too narrow a scope for the checks.

> (5) Section 10.4: "Pushed responses for which an origin server is not
> authoritative (see Section 10.1) are never cached or used."
> This seems like a rather important point, for which I can't find any
> normative text.  It seems like in Section 8.2.1, the client should be
> REQUIRED to verify that the ":authority" field in the PUSH_PROMISE
> contains a value for which the client would have been willing to re-use
> the connection (as specified in Section 9.1).

MUST-ied.  As in
- <xref target="authority"/>) are never cached or used.
+ <xref target="authority"/>) MUST NOT be used or cached.

> Section 2.1:
> The definitions of "client" and "server" here are a bit lean.  For
> example, one might read them and conclude that the client and server
> roles are independent of who sends requests and responses.  It would be
> good to clarify these roles, updating the definition in RFC 7230: "An
> HTTP "client" is a program that establishes a connection to a server for
> the purpose of sending one or more HTTP requests.  An HTTP "server" is a
> program that accepts connections in order to service HTTP requests by
> sending HTTP responses."

Check the PR here.

> Section 2.1: "across a virtual channel"
> What is a virtual channel?  Can this phrase just be deleted?

Baleeted.

> Section 3.1: "CREF1: RFC Editor's Note:"
> It seems like it could be useful to leave in a variant of this note,
> describing the variant identifiers used by pre-RFC versions of the
> protocol.  (And thus removing the RFC 2119 language.)

I think that I might just rely on tools.ietf.org to provide that
little bit of history.  If that's OK with you.

I mean, technically, we should be registering all these identifiers.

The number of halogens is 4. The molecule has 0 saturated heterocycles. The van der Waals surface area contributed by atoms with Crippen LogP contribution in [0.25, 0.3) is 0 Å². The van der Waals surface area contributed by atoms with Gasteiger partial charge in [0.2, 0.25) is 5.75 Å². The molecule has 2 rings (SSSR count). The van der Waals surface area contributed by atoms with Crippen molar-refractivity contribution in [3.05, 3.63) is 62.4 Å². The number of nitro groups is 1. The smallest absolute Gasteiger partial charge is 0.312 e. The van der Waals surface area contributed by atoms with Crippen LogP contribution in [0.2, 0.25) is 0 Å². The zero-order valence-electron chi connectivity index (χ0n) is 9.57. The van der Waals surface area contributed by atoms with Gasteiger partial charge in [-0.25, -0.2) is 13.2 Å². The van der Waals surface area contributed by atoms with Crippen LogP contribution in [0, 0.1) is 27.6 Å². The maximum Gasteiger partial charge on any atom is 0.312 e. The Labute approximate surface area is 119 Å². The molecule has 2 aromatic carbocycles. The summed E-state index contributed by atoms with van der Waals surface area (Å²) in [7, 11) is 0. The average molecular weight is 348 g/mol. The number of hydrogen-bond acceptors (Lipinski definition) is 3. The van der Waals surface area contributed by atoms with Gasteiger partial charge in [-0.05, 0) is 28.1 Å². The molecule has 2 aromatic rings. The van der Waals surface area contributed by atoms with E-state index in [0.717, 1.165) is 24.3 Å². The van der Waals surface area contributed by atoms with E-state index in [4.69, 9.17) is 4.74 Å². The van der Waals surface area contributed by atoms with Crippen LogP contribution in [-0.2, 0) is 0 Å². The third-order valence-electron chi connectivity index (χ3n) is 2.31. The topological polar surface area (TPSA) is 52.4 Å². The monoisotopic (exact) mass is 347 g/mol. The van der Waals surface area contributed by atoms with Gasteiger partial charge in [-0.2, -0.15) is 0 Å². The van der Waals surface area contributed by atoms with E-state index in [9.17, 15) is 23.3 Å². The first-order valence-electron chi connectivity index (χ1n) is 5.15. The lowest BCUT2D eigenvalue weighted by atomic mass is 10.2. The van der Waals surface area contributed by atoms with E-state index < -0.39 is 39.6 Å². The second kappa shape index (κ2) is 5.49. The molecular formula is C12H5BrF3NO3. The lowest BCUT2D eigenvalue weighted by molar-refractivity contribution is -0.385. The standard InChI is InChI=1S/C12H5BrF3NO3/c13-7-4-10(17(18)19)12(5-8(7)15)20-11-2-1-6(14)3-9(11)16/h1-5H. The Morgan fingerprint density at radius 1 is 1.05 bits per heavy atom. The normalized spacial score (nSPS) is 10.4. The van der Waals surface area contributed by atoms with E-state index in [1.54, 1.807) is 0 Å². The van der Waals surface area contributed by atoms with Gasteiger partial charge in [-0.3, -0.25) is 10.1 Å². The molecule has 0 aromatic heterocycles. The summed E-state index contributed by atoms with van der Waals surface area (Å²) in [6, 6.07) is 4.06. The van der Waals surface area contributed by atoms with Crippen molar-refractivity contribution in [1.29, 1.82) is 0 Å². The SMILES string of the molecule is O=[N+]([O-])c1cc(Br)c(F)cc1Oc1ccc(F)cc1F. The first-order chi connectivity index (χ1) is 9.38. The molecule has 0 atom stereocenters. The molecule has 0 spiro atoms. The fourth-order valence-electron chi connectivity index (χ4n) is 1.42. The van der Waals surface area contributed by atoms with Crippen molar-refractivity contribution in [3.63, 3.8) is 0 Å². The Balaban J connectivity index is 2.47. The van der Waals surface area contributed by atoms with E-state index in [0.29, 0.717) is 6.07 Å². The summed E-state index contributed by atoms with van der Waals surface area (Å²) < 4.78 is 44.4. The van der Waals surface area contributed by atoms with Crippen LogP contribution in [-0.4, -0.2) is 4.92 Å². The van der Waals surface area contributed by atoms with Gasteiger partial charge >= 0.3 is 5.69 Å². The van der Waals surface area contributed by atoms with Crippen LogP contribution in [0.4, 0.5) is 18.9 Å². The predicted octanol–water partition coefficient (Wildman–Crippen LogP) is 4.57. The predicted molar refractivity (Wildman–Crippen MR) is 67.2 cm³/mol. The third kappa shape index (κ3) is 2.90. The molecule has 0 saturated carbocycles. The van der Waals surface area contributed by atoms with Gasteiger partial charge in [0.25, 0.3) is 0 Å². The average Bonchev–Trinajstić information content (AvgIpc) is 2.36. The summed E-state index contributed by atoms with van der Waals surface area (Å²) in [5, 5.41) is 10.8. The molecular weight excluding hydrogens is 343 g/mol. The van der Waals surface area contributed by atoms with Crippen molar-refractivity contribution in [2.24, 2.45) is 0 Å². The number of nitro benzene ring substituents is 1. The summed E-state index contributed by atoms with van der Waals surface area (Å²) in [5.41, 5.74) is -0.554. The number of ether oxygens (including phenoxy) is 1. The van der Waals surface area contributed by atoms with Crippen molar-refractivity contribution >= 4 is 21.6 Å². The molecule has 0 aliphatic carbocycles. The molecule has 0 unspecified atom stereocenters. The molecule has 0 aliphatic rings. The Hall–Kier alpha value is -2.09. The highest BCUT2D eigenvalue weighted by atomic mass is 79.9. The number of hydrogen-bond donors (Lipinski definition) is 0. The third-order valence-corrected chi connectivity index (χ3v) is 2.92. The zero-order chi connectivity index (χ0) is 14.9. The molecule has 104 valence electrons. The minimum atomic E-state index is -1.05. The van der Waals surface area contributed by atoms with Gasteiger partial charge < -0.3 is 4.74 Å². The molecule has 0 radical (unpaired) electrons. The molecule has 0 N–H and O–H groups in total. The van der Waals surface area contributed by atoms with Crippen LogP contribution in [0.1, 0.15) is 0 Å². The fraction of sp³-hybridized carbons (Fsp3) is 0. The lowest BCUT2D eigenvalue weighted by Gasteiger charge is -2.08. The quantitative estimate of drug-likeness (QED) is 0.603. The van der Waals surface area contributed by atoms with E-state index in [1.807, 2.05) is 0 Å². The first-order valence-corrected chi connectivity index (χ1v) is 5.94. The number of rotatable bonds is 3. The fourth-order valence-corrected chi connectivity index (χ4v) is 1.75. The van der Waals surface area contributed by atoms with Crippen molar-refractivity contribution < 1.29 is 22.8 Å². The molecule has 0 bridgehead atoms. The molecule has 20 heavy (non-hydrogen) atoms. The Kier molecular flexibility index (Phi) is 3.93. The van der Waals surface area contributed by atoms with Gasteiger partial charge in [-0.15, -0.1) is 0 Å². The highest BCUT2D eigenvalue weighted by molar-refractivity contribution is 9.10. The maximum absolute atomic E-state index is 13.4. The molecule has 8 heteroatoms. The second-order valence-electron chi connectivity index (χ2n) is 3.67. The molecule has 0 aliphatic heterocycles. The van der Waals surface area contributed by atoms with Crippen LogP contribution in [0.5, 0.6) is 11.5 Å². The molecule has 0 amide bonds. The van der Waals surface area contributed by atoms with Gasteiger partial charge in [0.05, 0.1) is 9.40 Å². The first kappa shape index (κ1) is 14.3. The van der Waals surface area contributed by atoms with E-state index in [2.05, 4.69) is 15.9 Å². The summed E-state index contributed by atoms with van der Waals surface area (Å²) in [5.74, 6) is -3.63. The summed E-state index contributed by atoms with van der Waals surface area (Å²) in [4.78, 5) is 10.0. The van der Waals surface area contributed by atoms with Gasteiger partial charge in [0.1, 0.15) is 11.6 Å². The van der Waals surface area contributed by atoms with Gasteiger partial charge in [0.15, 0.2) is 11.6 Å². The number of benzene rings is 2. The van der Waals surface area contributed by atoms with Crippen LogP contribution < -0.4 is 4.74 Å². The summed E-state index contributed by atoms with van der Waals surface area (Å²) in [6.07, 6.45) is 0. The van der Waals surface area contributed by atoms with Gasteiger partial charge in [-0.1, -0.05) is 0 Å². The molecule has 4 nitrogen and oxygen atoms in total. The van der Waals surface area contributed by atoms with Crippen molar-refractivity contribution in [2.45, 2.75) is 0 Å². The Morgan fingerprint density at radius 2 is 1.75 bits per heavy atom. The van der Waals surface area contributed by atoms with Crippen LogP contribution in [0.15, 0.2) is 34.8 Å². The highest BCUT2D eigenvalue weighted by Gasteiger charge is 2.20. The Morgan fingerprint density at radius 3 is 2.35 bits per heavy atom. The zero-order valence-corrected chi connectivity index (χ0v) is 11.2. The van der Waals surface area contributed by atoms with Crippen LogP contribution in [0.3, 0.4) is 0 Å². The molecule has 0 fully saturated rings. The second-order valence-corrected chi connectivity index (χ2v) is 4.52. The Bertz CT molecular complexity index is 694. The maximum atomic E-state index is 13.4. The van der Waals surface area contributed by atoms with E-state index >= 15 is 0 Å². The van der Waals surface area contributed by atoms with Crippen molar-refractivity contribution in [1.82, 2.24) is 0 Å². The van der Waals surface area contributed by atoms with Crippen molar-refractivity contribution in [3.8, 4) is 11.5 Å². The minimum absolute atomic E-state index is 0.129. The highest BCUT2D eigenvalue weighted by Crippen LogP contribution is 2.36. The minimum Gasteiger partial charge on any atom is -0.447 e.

> Section 4.1: "R: A reserved 1-bit field."
> I was mystified by the purpose of this field until I realized that it's
> only there because stream IDs are 31 bits (to make room for the Exclusive
> flag, I guess).  Might help this read more smoothly to note something to
> that effect here.

The exclusive thing was a relatively recent addition.  An explanation
would be retconning.

The actual and original reason is what I shall term "MSB-phobia": the
fear associated with 32- or 64-bit numbers that use the most
significant bit.  Languages without unsigned variants of the fixed
sized integers, combined with an unwillingness to deal with the
occasional rollover into negative values (or a fear that doing so
might trigger a bug), causes some people to avoid using the bit
entirely.

In any case, we've avoided providing such explanations in the past,
preferring to stick with facts.

> Section 5.1:
> When I initially read Figure 2, I thought that "H/", "ES/", etc.
> designated types of frames (or frames + flags).  If, as they appear, they
> indicate alternatives, it would be clearer to add a space before the
> "/".

Done.

> Section 8.1.2.3: "_:authority_"
> Remove the underscores?

Stephen noticed it too.

Did you know that <spanx> defaults to <spanx style="emph">.  Well, you
do now.  And you will never get those brain cells back either.
Received on Monday, 26 January 2015 23:56:15 UTC